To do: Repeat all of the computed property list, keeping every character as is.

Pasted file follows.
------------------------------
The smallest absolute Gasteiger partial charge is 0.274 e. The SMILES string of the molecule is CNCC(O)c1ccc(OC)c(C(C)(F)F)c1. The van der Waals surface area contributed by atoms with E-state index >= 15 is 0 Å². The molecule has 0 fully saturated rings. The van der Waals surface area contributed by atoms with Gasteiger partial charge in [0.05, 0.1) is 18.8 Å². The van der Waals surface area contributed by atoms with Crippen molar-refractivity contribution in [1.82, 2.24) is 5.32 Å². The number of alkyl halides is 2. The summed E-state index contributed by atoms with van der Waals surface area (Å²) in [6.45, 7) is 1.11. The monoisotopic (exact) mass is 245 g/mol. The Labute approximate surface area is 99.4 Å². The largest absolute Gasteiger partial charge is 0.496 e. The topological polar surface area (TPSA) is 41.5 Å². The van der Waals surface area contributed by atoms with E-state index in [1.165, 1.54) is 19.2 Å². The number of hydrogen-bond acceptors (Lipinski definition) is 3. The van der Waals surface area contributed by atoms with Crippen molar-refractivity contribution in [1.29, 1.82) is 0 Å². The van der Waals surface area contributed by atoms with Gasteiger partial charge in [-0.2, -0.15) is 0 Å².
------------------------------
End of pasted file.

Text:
The smallest absolute Gasteiger partial charge is 0.274 e. The SMILES string of the molecule is CNCC(O)c1ccc(OC)c(C(C)(F)F)c1. The van der Waals surface area contributed by atoms with E-state index >= 15 is 0 Å². The molecule has 0 fully saturated rings. The van der Waals surface area contributed by atoms with Gasteiger partial charge in [0.05, 0.1) is 18.8 Å². The van der Waals surface area contributed by atoms with Crippen molar-refractivity contribution in [1.82, 2.24) is 5.32 Å². The number of alkyl halides is 2. The summed E-state index contributed by atoms with van der Waals surface area (Å²) in [6.45, 7) is 1.11. The monoisotopic (exact) mass is 245 g/mol. The Labute approximate surface area is 99.4 Å². The largest absolute Gasteiger partial charge is 0.496 e. The topological polar surface area (TPSA) is 41.5 Å². The van der Waals surface area contributed by atoms with E-state index in [1.165, 1.54) is 19.2 Å². The number of hydrogen-bond acceptors (Lipinski definition) is 3. The van der Waals surface area contributed by atoms with Crippen molar-refractivity contribution in [1.29, 1.82) is 0 Å². The van der Waals surface area contributed by atoms with Gasteiger partial charge in [-0.2, -0.15) is 0 Å².